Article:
10 Low Cost Healthy Foods for the Thrifty Budget
Does eating healthy have to be expensive? No way! These healthy foods don’t tack much onto your grocery bill and provide multiple servings.
“Eating healthy costs too much.”
It’s easy to jump to this conclusion. Fast food and processed products are some of the cheapest foods available. Still, they generally offer minimal nutrition and lots of sodium, calories, artificial ingredients, and other stuff you don’t want.
In comparison, fresh produce, quality lean meats, whole grain goods, and other healthy options run pricey.
You’ve undoubtedly adopted standard advice for healthy buying without busting the budget. You shop sales, clip coupons, purchase in-season and frozen produce, buy in bulk, avoid pre-cut fruits and veggies, choose generics, skip the junk food aisles and so on.
It’s all effective but often depends on circumstances. Knowing which nutritionally dense foods are affordable year-round at sticker price is essential to thrifty grocery shopping.
Below are ten healthy foods that don’t tack much onto your bill and provide multiple servings; cheap items that don’t get good mileage were omitted.
Broccoli and Cauliflower
These crisp cruciferous veggies run just a few dollars per pound, depending on the time of year. A standard two-pound bunch contains about eight servings.
Broccoli’s one of the most famous healthy foods, packed with plenty of fiber, vitamins, minerals, and phytonutrients. Its lower-cost cousin cauliflower also brims with B vitamins, vitamins C and K, and many other healthful compounds.
This fun fruit is plentiful all year, so it’s always cheap. Even organic bananas can be had for less than $3 a bunch.
They’re well-known for their potassium, but they also supply fiber, vitamin C, specific B vitamins, manganese and more. They come naturally packaged for easy transport and go great in things like cereal, yogurt, ice cream and peanut butter sandwiches.
Related: 14 Ways To Buy Produce for Less
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Pick up this versatile whole grain in a big bag for less than 15 cents per serving.
Its fiber fills you up for the long haul, unlike white rice and other refined grains that trigger quick spikes and dives in blood sugar levels, prompting hunger. You also get B vitamins, vitamin E and other antioxidants and additional benefits.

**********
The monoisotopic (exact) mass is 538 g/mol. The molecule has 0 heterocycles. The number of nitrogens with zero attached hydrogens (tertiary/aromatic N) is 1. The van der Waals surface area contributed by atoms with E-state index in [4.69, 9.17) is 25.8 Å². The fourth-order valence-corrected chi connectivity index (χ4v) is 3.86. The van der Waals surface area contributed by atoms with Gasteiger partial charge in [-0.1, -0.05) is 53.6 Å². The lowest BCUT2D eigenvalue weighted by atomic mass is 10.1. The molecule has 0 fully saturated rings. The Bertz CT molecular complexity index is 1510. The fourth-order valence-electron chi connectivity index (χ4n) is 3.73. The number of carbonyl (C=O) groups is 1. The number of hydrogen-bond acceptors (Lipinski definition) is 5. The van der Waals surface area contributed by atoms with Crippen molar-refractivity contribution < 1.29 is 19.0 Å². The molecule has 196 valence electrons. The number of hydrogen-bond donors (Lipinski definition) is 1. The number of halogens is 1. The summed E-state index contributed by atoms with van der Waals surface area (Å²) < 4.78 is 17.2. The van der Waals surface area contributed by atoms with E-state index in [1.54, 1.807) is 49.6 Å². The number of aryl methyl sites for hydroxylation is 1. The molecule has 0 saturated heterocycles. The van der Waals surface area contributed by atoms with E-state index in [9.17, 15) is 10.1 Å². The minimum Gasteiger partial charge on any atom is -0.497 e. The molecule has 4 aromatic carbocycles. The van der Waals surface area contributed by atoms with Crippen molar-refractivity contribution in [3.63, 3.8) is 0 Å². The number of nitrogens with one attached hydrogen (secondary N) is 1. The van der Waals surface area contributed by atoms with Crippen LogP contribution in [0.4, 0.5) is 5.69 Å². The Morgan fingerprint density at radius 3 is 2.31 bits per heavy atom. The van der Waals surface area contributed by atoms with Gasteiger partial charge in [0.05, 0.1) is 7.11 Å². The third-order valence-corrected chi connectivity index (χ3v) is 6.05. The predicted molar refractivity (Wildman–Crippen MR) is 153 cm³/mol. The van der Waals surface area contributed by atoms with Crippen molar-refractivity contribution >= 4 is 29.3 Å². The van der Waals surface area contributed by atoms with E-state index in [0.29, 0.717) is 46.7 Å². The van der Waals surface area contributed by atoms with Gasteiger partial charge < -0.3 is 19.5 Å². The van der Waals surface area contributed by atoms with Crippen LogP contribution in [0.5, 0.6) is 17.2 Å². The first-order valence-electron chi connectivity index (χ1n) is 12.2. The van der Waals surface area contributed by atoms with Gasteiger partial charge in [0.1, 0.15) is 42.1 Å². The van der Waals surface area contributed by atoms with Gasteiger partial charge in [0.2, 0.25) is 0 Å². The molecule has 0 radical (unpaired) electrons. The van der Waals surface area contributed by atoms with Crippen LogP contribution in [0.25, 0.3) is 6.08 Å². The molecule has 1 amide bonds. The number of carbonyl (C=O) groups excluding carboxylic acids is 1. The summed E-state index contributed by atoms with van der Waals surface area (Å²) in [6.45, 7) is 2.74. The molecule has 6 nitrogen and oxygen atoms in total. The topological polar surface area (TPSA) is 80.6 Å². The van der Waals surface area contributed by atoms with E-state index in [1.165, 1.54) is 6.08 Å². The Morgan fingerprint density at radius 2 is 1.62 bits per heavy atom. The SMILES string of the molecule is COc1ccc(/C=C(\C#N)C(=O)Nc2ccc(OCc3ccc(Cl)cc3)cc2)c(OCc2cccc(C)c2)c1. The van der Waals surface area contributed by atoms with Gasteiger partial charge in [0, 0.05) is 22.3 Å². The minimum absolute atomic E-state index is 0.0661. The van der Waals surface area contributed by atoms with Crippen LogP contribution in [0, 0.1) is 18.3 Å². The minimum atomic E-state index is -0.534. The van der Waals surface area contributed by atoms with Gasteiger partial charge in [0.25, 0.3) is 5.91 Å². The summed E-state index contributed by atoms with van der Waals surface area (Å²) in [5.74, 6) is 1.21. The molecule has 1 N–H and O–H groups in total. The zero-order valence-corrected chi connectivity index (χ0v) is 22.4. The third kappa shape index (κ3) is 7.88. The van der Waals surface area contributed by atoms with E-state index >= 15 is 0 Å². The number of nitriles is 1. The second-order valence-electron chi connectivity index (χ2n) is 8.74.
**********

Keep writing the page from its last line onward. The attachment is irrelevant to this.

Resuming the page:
Bulk up dishes like soups and casseroles or use this grain as a foundation for all sorts of meals.
Canned tuna and salmon are cost-effective sources of protein, omega-3 fatty acids, and other essential nutrients. Opt for chunk light tuna since it’s the cheaper and lower-mercury tuna type.
Add tuna to green salads with Italian dressing instead of spooning on the mayo, and make salmon cakes or burgers for a satisfying, healthy meal.
The price of eggs are finally coming back down. Averaging $2 to $3 per dozen depending on the size and type you buy, you can’t go wrong shelling out (get it? shelling?) for this smart buy.
Eggs are loaded with high-quality protein and contain just about every essential nutrient except vitamin C. They’re arguably the single most nutritious whole food, so with the low price, eggs are definitely a contender for best-value grocery item.
If you’re not a vegetarian, you just might be missing out on the possibilities of non-meat-based proteins. Canned or bulk dried beans, lentils, chickpeas, edamame, peanuts and other family members are fiber- and protein-rich, supplying significant quantities of various vitamins and minerals.
Many can be bought for 10 to 20 cents per serving. Add them to salads, brown rice, soups, casseroles, and other dishes, and don’t forget the jar of peanut butter.
Whole grains pack the fiber you need to fill up, and oats are no exception. Pick up a 42-ounce container for as little as 10 cents per serving, and you get about 30 servings.
A hot bowl of oatmeal does the body and mind good. Add cinnamon and bananas or frozen berries (the affordable alternative to expensive fresh berries, of course) to bring your breakfast to life and cheaply add more nutritional value.
Expenditure with a sack of spuds works out to about 30 cents per potato. It’s an unbeatable deal, given all the fiber, potassium, vitamin C and other good stuff each one packs.
Russet potatoes are a good pick, satisfying and suited to baking and eating straight or using in hash browns, casseroles, stews and other preparations.
Why buy boneless, skinless chicken breasts for well over $3 per pound when you can buy an entire chicken for less than half that per pound? Even with the bones (perfect for making stock and soup), a whole bird is a much better deal. This lean protein is easy to roast, and chicken is so versatile you’ll never run out of recipes to try.
Whole Wheat Pasta
Standard refined-grain pasta leaves you hungry shortly after eating and provides very little nutritional value. Whole wheat or multigrain pasta, on the other hand, has the fiber to make the meal last. A number of these products are even fortified with extra vitamins and minerals.
Swap in this substitute pantry staple, which can be bought for $2 or less per box when on sale.
Reviewed April 2023
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